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Top Story: Phishing scammers tried to target my studios - I saw the signs, will you?

Top Story: Phishing scammers tried to target my studios - I saw the signs, will you?

One of the essential duties we perform here at komando.com is to warn you about all of the latest scams. Whether it's a massive data breach or a nasty case of ransomware, you can always count on us to keep you informed.

You never know when or where these cybercriminals are going to strike. To our surprise, we recently discovered a scammer targeting some employees right here at komando.com.

What happened was, the scammer sent emails to employees at the Kim Komando show pretending to be the company's CEO, Barry Young. The fraudster asked recipients of the email to send them money through a wire transfer. This is known as spear phishing.

What makes spear phishing frightening

These types of attacks are scarier than a traditional phishing attack. That's because the scammer puts in extra effort in gathering information about those they're trying to rip off.

In this case, the cybercriminal took the time to find out who our CEO is and also who to contact for payments. The emails are very sophisticated and are meant to trick you into thinking it's a legitimate request for the company. Luckily, we have a great IT department and they were able to see right through it.

This could also be classified as a Business Email Compromise (BEC) scam. These scams have been on the rise of late.

Basically, a BEC scammer attempts to trick employees into sending money transfers by impersonating executive email accounts. These attacks are initiated either by social engineering tricks, email spoofing or malware, targeting upper management executives, accounting and HR departments. The emails appear to be legitimate, so it's easy for people to get taken.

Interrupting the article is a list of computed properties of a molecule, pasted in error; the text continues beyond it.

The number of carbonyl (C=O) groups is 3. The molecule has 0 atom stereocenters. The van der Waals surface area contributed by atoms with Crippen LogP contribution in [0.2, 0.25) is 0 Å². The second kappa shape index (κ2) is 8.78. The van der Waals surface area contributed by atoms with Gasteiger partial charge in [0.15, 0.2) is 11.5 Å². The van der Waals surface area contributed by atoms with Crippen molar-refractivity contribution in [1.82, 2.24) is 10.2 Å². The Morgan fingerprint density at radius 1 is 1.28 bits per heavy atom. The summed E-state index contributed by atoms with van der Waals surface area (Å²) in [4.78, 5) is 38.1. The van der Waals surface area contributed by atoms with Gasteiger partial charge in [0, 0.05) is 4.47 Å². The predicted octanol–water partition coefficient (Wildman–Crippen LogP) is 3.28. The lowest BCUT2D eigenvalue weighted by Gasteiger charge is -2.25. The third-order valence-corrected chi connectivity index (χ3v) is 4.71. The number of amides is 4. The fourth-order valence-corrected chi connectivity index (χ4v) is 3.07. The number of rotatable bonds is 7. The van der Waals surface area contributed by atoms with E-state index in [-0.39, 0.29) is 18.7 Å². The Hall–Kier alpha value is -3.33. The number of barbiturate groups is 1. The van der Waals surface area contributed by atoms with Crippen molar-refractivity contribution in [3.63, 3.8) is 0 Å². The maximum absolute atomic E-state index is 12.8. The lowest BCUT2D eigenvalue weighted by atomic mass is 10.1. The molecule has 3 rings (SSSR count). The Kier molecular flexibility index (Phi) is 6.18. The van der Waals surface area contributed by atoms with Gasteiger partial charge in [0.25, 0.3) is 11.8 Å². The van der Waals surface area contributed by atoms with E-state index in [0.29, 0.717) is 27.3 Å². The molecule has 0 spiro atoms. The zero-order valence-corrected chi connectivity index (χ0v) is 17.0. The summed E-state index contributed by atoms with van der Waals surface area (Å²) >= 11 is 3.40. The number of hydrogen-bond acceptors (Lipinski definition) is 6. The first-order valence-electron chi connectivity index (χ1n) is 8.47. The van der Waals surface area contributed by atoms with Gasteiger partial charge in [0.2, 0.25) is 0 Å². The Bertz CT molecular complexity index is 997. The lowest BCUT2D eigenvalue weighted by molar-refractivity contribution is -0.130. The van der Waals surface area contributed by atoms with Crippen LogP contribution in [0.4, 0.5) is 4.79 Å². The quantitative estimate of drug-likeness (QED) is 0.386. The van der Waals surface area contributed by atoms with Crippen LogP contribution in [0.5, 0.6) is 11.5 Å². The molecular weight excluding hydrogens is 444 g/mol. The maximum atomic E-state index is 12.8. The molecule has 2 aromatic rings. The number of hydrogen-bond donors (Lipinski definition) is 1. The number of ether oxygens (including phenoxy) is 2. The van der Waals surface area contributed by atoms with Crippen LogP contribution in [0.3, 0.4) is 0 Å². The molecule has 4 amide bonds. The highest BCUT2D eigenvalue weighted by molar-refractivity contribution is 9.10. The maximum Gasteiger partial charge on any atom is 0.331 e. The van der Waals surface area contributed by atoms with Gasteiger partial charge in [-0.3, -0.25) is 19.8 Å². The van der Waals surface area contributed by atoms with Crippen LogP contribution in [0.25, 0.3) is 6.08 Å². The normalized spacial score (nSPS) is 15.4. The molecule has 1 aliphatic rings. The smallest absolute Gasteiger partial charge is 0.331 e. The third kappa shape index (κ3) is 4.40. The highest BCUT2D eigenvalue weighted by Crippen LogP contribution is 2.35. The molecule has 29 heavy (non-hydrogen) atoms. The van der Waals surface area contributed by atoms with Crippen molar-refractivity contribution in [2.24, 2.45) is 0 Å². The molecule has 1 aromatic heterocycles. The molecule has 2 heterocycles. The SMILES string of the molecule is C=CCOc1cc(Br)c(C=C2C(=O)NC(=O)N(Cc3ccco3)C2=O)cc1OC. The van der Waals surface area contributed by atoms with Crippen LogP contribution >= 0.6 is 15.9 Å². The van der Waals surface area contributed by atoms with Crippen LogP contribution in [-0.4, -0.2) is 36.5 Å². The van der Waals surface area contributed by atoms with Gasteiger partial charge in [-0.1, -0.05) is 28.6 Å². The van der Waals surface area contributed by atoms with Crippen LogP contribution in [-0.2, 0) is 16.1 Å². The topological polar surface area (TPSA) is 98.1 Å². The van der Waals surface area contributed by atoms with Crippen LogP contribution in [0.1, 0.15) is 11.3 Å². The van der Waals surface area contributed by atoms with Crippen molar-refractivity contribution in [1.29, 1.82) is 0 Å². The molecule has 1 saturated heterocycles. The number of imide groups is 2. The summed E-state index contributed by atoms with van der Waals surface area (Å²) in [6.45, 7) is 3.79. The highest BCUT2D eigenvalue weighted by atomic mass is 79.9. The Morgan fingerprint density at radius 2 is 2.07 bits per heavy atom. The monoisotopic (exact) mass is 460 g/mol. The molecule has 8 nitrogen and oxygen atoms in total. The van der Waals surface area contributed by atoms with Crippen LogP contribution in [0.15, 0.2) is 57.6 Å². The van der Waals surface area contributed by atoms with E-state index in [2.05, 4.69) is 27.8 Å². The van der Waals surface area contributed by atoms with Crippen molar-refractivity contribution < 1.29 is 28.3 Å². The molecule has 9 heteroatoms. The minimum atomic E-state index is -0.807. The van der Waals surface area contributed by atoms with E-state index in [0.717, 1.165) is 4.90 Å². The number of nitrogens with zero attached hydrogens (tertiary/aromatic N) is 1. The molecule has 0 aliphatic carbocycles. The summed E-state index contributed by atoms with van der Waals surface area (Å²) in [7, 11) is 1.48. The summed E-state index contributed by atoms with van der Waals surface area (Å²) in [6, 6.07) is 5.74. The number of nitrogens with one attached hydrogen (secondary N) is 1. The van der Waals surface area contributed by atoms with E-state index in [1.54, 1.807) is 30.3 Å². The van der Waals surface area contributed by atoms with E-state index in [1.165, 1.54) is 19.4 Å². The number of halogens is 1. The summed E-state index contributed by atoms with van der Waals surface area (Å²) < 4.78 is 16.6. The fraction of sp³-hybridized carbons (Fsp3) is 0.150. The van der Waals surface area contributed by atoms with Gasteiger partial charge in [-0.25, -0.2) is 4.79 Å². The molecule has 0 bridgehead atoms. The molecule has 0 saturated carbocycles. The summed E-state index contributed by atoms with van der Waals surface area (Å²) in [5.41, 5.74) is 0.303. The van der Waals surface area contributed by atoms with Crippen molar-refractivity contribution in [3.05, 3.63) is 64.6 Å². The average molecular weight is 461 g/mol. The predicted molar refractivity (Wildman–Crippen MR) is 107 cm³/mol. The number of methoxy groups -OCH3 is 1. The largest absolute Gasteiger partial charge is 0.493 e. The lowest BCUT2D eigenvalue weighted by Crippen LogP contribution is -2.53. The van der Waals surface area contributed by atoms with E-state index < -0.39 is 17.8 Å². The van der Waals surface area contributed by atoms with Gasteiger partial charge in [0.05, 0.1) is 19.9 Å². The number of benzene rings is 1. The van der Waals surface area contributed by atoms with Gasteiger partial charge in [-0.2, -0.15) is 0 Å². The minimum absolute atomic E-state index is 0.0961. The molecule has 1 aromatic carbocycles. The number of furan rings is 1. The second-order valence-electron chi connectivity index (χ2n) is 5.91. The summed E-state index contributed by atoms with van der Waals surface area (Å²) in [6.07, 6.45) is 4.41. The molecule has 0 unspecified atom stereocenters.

Avoiding a BEC attack

Here are a few ways to avoid becoming a victim to a BEC attack:

  • Be vigilant with email communication. Check email addresses carefully, especially those coming from executives asking for financial transactions. A missing character on the address could spell the difference between safety and compromise. Take our phishing IQ test to see if you can spot a fake email.
  • Think of using two-factor authentication for money transfers and corporate email accounts. Use known phone numbers for verification and avoid displaying these phone numbers on email correspondence.
  • Curate your social media feeds and avoid posting vital corporate workflow details.
  • Be wary of email links and attachments. Scrutinize the link address before clicking and do not open attachments from email accounts that are not trusted.
  • Regularly scan and protect your computer from malware, keyloggers and rootkits with trusted virus protection.

If you are a BEC victim, the FBI recommends that you contact your financial institution immediately so they could track and coordinate where the transfer was sent. Next, contact the FBI to report the crime and file a complaint with the Internet Crime Complaint Center (www.IC3.gov).

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